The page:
It's critical that category management delivers maximum value to the organization through innovation, sharing risk and rewards, and ongoing assessments. For many companies, the hard work of supplier management begins after the contract is signed. We're moving on to the sixth step in category management strategy: supplier relationship management (SRM).
Why is supplier relationship management important?
SRM supports the long-term success of your category management strategy, ensuring all supplier interactions are strategically planned and managed for maximum value.
SRM is the next step in the 7 stages to business-aligned strategies that organizations should follow as part of their category management playbook. This post is next-to-last in the series that summarizes the valuable findings from a recent CAPS whitepaper, A Playbook for Category Management.
7 stages of category management
- Internal Analysis
- External Analysis
- Category Strategy Development
- Negotiation and Contracting
- Supplier Relationship Management
- Category Performance Management
Segment suppliers to build relationships
To maximize SRM efforts, segmenting suppliers based on spend, product supply risk, and preferred status, managers can best determine the resources to dedicate to the relationship. Suppliers in strategic categories can be engaged and rewarded for collaboration and innovation. How frequently and deeply you measure this, and therefore what resources you dedicate to each supplier, varies by the level of the relationship.
Business-critical relationships may warrant cross-functional teams with senior representatives and dedicated relationship managers from both sides. For others, annual reviews with a procurement manager may be sufficient.
The Kralijic Portfolio Matrix (below) is a useful tool that segments suppliers into four categories: tactical, leverage, bottleneck, and strategic, based on the supplier risk compared to the potential value for the organization.
Supplier Segmentation Using the Kralijic Portfolio Matrix
SRM best practices
CAPS researchers have synthesized several SRM best practices based on surveys and primary research with top-performing global companies. The following are part of a successful category management playbook:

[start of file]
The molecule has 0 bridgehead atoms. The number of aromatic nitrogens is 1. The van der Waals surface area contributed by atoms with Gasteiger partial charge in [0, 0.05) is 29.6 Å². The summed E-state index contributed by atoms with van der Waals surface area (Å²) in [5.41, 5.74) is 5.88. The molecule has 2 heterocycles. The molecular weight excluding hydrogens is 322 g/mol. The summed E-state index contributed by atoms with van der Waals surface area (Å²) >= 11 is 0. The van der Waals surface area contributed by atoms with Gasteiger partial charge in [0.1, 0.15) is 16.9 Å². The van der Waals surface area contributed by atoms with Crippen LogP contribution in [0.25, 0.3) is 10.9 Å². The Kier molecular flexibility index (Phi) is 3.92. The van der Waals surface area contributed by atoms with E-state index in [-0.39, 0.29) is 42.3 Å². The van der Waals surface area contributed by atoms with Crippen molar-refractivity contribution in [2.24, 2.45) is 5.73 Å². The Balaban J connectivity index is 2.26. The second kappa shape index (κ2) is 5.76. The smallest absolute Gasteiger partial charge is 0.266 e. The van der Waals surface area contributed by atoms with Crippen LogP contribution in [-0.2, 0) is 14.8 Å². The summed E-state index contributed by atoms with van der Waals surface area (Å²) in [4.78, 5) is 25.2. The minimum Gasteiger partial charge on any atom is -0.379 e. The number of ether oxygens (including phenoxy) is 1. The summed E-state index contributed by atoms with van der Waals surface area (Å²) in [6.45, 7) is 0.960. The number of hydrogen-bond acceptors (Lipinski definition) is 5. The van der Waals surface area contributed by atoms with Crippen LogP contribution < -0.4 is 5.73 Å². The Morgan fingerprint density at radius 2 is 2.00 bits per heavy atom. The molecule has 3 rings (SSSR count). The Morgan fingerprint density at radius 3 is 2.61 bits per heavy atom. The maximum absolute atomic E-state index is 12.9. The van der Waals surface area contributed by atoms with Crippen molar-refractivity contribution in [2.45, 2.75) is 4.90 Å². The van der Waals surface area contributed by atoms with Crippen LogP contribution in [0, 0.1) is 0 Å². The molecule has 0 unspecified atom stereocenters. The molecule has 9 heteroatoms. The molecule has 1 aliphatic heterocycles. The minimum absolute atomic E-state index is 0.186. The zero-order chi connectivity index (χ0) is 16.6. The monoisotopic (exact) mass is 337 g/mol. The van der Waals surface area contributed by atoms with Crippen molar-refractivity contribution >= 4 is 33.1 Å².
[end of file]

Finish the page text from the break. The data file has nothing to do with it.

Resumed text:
- Cross-functional teams
- Dedicated relationship leader
- Joint planning with supplier
- Sharing information and ideas
- Sharing risk and reward
- Joint improvement initiatives
- Supplier involvement upstream
- Supplier development
- Performance assessment between buyer and supplier
Beyond best practices, many organizations divide SRM into two primary activities: supplier performance and supplier development, which we’ll explore a little further.
Supplier performance management
Supplier performance can’t be improved unless it is measured and establishing a relationship of collaboration, open communication, and shared long-term interests is key. Supplier performance management involves ensuring contractual compliance, assessing performance based on KPIs, sharing performance information with the suppliers, identifying opportunities for improvement, and engaging strategic suppliers at a deeper, more collaborative level in the supplier development phase.
Supplier performance management is typically tracked using supplier scorecards that include but are not limited to price, quality, delivery, reliability, and responsiveness. These reviews should be conducted periodically; for example, quarterly or semiannual reviews for critical suppliers or annual reviews for others.
Additionally, many companies create a two-way assessment and ask suppliers to evaluate their organization’s performance. This allows buyers to engage with suppliers and respond to changing business needs that may not be included in the initial contract.
We’ll address supplier performance measurement and effectiveness across maturity levels further in Stage 7 of this series.
Supplier development & collaboration for innovation
For suppliers in business-critical categories, a collaborative approach with suppliers can lead to innovation in products and services. Both parties benefit from ongoing improvement. Some organizations have vendors on-site to encourage collaboration, optimize current products, and develop new opportunities through workflows similar to the one below:
Supplier Development Process
With supplier relationship management in place, it's time to evaluate the overall success of your category management efforts.
In the next post, Stage 7: Category Management Effectiveness, we'll look at how organizations measure effectiveness and the balanced scorecards that measure the outcomes in terms of hard and soft benefits.
From the CAPS Research whitepaper, A Playbook for Category Management, CAPS Research, November 2020.
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